A dog who trusts you and has solid obedience skills that have been practiced in a wide variety of situations will have no problem going into a mall for the first time as an adult. In fact, because they’ve had a chance to grow up and develop good self-control before being put into overwhelming situations, it’ll be easier for them. And you.

Service dogs are people too. They have bad days and make mistakes just like us. Deal.

2020: I'm back

I've decided to publish some of my thoughts here, again, as the transient nature of Facebook is ... well, transient. There are things I'd like to be able to easily link back to, and potentially useful things I hope will turn up in searches.

So, yeah. There'll be posts here again.

01 December 2018

Medical costs - yes, in Canada.

Just did the math.
A 30 day supply of my prescription drugs is $216.83. That's $7.23 every day. I cannot reduce them or skip doses... Discovered that recently. It's this or collapse. I need my meds like a diabetic needs insulin.
Oh and these costs are without the marijuana, which is about $8.60 a gram and I use 1.5-2 g a day. (Once I have plants here, that will hopefully go down.)
Twenty bucks a day buys the ability to sleep, reduced (but not eliminated) chest pain, and the strength to do one or two errands a week. It buys me the oomph to do what's necessary and to get through what needs doing. And no more.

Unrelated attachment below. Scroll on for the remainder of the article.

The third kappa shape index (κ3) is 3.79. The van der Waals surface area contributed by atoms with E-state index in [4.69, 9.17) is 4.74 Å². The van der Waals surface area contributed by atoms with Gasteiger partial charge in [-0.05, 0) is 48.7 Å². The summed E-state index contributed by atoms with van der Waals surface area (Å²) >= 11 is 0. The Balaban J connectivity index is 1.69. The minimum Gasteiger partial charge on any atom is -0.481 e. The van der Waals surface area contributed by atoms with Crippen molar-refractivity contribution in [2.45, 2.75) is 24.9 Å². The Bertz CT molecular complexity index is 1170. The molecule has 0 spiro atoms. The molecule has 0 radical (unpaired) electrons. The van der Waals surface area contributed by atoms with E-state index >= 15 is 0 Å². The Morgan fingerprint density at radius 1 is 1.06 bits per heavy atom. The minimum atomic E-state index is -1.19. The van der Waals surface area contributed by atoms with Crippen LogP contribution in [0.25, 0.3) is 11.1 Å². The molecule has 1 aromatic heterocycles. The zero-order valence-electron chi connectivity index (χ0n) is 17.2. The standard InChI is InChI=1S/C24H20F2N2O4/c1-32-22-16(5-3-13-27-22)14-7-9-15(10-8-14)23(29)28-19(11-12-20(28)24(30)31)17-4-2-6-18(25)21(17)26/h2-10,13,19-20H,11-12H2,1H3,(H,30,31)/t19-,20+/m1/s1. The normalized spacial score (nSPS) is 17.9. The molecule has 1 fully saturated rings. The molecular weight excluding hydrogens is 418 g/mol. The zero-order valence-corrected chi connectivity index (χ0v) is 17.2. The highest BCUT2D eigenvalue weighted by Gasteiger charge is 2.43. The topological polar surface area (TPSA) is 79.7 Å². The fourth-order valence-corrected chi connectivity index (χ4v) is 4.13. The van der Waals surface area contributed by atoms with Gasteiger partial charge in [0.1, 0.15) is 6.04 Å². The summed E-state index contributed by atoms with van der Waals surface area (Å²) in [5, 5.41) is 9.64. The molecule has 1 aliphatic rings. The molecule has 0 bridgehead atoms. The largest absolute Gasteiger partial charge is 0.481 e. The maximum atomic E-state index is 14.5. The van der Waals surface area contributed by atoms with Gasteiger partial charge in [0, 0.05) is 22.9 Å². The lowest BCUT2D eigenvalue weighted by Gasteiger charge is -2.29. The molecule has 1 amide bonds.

That twenty bucks doesn't buy me enough functionality to work. Doesn't buy me enough strength to keep up with my housework or remember to pay the bills on time or pay for Ben's care. Doesn't pay the fuel and parking for monthly appointments with psychiatrist and psychologist, which are also necessary.
I will try again to get the Alberta Adult Health Benefit, but they turned me down last time.
It'd be one thing if this was the cost to deal with something that would, in time, get better. I am never going to be "better" and these costs are going to increase - tolerance happens, doses have to be upped, new meds added to address new troubles.
We need national pharmacare.